The word ''<​WORD>''​ is expanded using //tilde//, //​parameter//​ and //variable expansion//;​ //​arithmetic//,​ //command// and //process substitution//;​ and //quote removal//. **No word splitting, brace, or pathname expansion is done**, which means you can leave expansions unquoted without problems: The word ''<​WORD>''​ is expanded using //tilde//, //​parameter//​ and //variable expansion//;​ //​arithmetic//,​ //command// and //process substitution//;​ and //quote removal//. **No word splitting, brace, or pathname expansion is done**, which means you can leave expansions unquoted without problems:
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 This is similar to the behavior of the [[syntax:​ccmd:​conditional_expression | conditional expression command ("new test command"​)]] (also no word splitting for expansions). This is similar to the behavior of the [[syntax:​ccmd:​conditional_expression | conditional expression command ("new test command"​)]] (also no word splitting for expansions).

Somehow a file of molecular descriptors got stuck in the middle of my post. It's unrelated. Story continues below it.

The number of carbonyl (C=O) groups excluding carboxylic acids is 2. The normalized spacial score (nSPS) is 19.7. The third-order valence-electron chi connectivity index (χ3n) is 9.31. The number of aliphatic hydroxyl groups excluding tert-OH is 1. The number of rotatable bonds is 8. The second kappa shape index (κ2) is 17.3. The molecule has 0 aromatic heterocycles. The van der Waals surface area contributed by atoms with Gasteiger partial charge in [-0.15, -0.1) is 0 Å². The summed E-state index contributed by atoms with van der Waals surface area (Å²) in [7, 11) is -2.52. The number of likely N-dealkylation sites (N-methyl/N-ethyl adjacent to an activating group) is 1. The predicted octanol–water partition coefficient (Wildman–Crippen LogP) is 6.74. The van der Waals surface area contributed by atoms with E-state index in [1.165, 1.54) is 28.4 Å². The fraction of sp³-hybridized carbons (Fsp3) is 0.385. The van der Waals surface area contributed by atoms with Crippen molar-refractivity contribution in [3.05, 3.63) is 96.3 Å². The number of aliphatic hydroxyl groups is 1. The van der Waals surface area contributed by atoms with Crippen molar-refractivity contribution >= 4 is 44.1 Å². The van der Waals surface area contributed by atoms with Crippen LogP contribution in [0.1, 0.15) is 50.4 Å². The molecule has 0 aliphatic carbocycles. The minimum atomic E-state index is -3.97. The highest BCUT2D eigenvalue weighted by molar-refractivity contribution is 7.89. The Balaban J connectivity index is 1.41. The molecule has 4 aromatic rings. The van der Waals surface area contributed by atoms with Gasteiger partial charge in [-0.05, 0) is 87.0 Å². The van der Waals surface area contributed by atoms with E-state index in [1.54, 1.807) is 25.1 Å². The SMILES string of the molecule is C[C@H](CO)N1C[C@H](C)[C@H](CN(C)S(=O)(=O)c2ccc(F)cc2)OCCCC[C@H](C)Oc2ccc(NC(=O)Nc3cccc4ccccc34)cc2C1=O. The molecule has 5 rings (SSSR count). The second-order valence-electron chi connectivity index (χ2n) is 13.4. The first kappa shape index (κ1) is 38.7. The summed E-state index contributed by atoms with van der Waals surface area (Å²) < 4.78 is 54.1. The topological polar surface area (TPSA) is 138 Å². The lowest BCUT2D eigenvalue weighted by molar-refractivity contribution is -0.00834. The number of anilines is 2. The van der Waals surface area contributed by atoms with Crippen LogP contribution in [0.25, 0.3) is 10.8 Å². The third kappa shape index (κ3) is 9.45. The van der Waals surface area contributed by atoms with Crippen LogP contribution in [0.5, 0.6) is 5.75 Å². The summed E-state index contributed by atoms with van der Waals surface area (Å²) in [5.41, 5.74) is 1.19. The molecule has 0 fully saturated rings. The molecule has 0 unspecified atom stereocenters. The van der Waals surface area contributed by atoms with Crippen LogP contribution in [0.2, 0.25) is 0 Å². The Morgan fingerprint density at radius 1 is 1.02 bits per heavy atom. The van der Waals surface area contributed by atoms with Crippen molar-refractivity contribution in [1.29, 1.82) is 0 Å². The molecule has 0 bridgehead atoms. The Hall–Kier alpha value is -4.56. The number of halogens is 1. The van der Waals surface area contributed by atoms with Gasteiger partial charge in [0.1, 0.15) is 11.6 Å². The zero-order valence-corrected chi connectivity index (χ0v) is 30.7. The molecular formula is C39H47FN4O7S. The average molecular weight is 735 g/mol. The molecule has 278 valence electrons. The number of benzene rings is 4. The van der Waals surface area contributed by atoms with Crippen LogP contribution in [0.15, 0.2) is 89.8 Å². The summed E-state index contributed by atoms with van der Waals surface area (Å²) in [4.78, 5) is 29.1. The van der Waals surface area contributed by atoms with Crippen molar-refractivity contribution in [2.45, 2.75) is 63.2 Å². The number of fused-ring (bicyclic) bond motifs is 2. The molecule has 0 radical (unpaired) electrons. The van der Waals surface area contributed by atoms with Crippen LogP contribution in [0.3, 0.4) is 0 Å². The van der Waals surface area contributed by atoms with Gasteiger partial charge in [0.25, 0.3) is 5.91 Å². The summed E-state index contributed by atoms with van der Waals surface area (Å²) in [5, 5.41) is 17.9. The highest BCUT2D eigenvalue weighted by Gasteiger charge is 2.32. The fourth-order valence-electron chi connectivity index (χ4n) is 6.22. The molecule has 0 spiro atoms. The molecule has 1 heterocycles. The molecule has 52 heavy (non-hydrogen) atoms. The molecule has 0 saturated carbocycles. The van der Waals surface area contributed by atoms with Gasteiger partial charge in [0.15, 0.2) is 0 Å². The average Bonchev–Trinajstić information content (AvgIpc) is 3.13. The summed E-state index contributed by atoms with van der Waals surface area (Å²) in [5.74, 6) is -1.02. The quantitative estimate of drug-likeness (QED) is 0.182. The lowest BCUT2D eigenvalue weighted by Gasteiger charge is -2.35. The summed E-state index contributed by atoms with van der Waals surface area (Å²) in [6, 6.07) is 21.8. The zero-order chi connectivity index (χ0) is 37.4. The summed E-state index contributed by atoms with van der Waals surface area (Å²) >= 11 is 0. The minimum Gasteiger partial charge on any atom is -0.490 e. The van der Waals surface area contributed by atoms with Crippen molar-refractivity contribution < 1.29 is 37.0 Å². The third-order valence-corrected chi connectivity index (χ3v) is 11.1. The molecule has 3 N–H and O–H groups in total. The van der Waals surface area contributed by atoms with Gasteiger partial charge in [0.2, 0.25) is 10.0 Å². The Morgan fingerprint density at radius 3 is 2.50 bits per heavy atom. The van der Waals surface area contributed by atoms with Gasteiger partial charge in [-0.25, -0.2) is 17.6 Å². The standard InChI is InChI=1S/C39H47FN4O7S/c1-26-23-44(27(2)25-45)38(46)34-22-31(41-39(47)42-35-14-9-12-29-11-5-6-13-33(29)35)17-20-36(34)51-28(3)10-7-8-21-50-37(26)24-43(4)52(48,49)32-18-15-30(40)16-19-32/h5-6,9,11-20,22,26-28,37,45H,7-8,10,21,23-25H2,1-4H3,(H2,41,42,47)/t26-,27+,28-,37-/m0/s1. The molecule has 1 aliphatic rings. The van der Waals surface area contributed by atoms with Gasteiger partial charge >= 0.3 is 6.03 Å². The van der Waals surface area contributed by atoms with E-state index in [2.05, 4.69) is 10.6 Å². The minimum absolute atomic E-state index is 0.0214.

-Unlike the C-case-statement,​ only the matching list and nothing else is executed. If more patterns match the word, only the first match is taken. (**Note** the comment about :V4: Bash v4 changes above.)+Unlike the C-case-statement,​ only the matching list and nothing else is executed. If more patterns match the word, only the first match is taken. (**Note** the comment about Bash v4 changes above.)
  
 Multiple ''​|''​-delimited patterns can be specified for a single block. This is a POSIX-compatable equivalent to the ''​@(pattern-list)''​ extglob construct. Multiple ''​|''​-delimited patterns can be specified for a single block. This is a POSIX-compatable equivalent to the ''​@(pattern-list)''​ extglob construct.
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 Another one of my stupid examples... Another one of my stupid examples...
 <​code>​ <​code>​
-read -rp "Which fruit do you like most? " ​fruit+printf '%s ' 'Which fruit do you like most?
 +read -${BASH_VERSION+e}r ​fruit
  
-case "$fruit" ​in +case $fruit in